23 JULY 2015 ¦ GENEVA - On World Hepatitis Day (28 July) WHO highlights the urgent need for countries to enhance action to prevent viral hepatitis infection and to ensure that people who have been infected are diagnosed and offered treatment. This year, the Organization is focusing particularly on hepatitis B and C, which together cause approximately 80% of all liver cancer deaths and kill close to 1.4 million people every year.
By the Council of the International Federation of Environmental Health
Whereas environmental health addresses all the physical, chemical, and biological factors external to a person, and all the related factors impacting behaviours;
Whereas environmental health encompasses the assessment and control of those environmental factors that can potentially affect health, and is targeted towards preventing disease and creating health‐supportive environments;
Occupational health deals with all aspects of health and safety in the workplace and has a strong focus on primary prevention of hazards. The health of the workers has several determinants, including risk factors at the workplace leading to cancers, accidents, musculoskeletal diseases, respiratory diseases, hearing loss, circulatory diseases, stress related disorders and communicable diseases and others.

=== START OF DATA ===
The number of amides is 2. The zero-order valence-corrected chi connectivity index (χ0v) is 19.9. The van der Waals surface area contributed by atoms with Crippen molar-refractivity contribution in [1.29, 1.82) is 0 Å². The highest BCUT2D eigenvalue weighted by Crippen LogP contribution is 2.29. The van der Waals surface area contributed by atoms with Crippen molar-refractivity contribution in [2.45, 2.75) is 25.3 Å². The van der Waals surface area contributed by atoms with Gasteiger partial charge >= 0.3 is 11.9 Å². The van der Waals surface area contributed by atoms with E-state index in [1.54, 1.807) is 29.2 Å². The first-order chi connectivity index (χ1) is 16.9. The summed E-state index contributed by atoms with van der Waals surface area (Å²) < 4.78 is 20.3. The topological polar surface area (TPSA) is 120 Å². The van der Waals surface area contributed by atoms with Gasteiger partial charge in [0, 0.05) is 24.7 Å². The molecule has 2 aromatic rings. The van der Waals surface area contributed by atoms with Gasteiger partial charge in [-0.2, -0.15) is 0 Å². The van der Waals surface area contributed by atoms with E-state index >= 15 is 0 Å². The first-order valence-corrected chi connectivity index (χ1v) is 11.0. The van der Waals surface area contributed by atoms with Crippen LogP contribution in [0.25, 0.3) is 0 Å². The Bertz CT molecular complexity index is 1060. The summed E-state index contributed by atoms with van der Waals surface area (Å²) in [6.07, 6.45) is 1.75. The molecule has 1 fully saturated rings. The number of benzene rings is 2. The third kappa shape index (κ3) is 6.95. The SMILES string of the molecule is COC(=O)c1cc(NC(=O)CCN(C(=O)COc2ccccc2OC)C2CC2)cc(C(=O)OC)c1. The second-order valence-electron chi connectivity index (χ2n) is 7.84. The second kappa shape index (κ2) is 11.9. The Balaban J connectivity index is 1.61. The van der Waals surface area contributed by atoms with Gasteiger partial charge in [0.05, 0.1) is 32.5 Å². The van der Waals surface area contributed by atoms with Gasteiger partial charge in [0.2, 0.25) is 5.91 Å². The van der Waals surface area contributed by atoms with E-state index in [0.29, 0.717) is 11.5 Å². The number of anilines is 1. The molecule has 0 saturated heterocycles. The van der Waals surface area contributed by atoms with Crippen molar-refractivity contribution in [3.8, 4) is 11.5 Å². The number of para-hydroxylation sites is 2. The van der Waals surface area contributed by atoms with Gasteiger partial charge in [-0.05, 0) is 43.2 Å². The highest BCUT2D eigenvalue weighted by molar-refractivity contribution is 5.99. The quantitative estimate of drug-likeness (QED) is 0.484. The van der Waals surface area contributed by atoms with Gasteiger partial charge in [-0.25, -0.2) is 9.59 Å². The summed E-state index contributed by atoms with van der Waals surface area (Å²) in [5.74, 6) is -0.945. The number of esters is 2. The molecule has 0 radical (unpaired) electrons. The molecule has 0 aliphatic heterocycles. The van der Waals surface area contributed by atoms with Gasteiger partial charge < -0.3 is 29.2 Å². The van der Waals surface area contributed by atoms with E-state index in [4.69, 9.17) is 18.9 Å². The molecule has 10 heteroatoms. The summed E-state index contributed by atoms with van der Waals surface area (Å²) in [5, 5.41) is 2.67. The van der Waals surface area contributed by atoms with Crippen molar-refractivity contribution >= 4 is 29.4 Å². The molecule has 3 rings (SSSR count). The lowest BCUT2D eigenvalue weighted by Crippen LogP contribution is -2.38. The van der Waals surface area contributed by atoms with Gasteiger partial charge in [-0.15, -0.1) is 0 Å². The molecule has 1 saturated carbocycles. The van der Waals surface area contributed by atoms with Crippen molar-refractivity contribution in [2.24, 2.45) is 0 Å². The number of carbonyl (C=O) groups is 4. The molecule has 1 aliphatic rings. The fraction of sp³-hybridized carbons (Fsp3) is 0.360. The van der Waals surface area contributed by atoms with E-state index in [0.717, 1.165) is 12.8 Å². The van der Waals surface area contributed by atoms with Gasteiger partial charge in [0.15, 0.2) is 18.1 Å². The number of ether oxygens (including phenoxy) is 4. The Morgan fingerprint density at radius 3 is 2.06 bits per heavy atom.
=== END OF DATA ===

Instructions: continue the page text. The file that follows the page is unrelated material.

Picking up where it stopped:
Employment and working conditions in the formal or informal economy embrace other important determinants, including, working hours, salary, workplace policies concerning maternity leave, health promotion and protection provisions, etc.
A health care facility is a workplace as well as a place for receiving and giving care. Health care facilities around the world employ over 59 million workers who are exposed to a complex variety of health and safety hazards everyday including:
- biological hazards, such as TB, Hepatitis, HIV/AIDS, SARS;
- chemical hazards, such as, glutaraldehyde, ethylene oxide;
- physical hazards, such as noise, radiation, slips trips and falls;
- ergonomic hazards, such as heavy lifting;
- psychosocial hazards, such as shiftwork, violence and stress;
- fire and explosion hazards, such as using oxygen, alcohol sanitizing gels; and
- electrical hazards, such as frayed electrical cords.
Foodborne diseases encompass a wide spectrum of illnesses and are a growing public health problem worldwide. They are the result of ingestion of foodstuffs contaminated with microorganisms or chemicals. The contamination of food may occur at any stage in the process from food production to consumption (“farm to fork”) and can result from environmental contamination, including pollution of water, soil or air.
The most common clinical presentation of foodborne disease takes the form of gastrointestinal symptoms; however, such diseases can also have neurological, gynaecological, immunological and other symptoms. Multiorgan failure and even cancer may result from the ingestion of contaminated foodstuffs, thus representing a considerable burden of disability as well as mortality.